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Most happy Prince, whose eyes those stars behold,

Treading ours under feet! now may'st thou pour That overflowing skill, wherewith of old Thou wontst to comb rough speech, now mayst thou

shower Fresh streams of praise upon that holy bower, Which well we heaven call; not that it rolls, But that it is the haven of our soulsMost happy Prince, whose sight so heavenly sight be

holds ! Ah, foolish shepherds, that were wont to esteem

Your God all rough and shaggy-haired to be!
And yet far wiser shepherds than ye seem;

For who so poor (though who so rich) as He
When, with us hermiting in low degree,
He washed his flocks in Jordan's spotless tide,
And that his dear remembrance aye might bide,
Did to us come, and with us lived, and for us died.
But now so lively colours did embeam

His sparkling forehead, and so shiny rays
Kindled his flaming locks, that down did stream

In curls along his neck, where sweetly plays
(Singing his wounds of love in sacred lays)
His dearest spouse, spouse of the dearest lover,
Knitting a thousand knots over and over,
And dying still for love; but they her still recover.
Fair Egliset, that at his eyes

doth dress
Her glorious face, those eyes from whence are shed
Infinite belamours; where, to express

His love, high God all heav'n as captive leads,

And all the banners of his grace dispreads, And in those windows doth his arms englaze, And on those eyes the angels all do gaze, And from those eyes the lights of heaven do glean their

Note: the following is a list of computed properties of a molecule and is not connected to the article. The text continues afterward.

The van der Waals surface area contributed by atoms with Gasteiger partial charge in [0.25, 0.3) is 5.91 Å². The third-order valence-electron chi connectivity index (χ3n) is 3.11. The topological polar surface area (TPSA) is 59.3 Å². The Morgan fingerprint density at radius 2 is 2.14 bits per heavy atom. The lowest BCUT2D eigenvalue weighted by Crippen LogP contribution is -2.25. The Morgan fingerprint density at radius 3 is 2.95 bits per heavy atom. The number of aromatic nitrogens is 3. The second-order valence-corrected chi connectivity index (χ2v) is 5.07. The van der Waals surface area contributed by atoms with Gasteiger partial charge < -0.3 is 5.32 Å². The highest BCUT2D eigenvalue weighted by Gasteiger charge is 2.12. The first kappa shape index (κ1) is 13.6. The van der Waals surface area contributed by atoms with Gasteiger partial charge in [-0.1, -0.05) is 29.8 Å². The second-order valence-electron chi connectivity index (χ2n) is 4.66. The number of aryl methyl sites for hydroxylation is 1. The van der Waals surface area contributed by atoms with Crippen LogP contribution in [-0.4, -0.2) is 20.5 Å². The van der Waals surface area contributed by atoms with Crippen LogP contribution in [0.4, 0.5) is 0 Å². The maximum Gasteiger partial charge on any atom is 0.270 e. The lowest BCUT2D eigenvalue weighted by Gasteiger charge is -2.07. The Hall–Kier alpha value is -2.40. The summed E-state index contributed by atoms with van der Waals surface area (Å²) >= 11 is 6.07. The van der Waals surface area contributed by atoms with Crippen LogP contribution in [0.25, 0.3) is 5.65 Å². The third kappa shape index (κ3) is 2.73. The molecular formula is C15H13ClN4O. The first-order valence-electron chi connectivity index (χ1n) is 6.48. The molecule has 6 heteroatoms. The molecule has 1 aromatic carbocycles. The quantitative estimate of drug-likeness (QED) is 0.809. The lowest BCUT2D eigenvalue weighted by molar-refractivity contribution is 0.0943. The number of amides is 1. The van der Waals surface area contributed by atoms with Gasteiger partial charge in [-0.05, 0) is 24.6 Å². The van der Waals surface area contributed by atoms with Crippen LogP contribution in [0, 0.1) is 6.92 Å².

blaze. Impotent words; weak lines that strive in vain;

In vain, alas! to tell so heavenly sight! So heavenly sight as none can greater feign,

Feign what he can, that seems of greatest might: Could

any yet compare with Infinite ? Infinite sure those joys; my words but light: Light is the palace where she dwells; oh then, how



(1591-16-) ROBERT HERRICK, or Heyrick, was born in Cheapside, London, in 1591. About the year 1615, he was entered of St. John's College, Cambridge, which he left, after a three years' residence, for Trinity Hall, with the intention of preparing himself for the law. His university expenses appear to have been defrayed by Sir William Herrick, his uncle, who was goldsmith to King James I. Having gained the patronage of the Earl of Exeter, Herrick abandoned the study of the law; and, entering holy orders, was, October 1st, 1629, through the interest of the above nobleman, presented by Charles I. to the vicarage of Dean Prior, in Devonshire, then vacant by the promotion of Dr. Barnaby Potter to the see of Car. lisle. Here he passed about twenty years of his life amongst a people who seem to have been of a like character with Giles Fletcher's parishioners of Alderton, Instead of dying prematurely, however, as did that more sensitive poet, by way of protest against their want of culture and appreciation, the jovial Herrick contented himself with the revenge of branding his flock as a “wild amphibious race, churlish as the seas, and rude as savages." About 1647, he was ejected from his benefice, a loss of which the gain was that it “recalled him from it long and irksome banishment” to the “ blest place of his nativity.” With the intermission of the exercise of his clerical functions, Herrick seems to have held in abeyance all claim to the sanctity of the clerical character. He lived in Westminster, and took his full share in the wild gaiety and the tavern jollities in which the full-blooded life of the wits of the age so freely expended itself; but his conduct, on his own penitent assurance, was at this time more blameless than his verses. With the restoration of Charles II., H rick recovere his preferment, and died in some unascertained year later than 1660.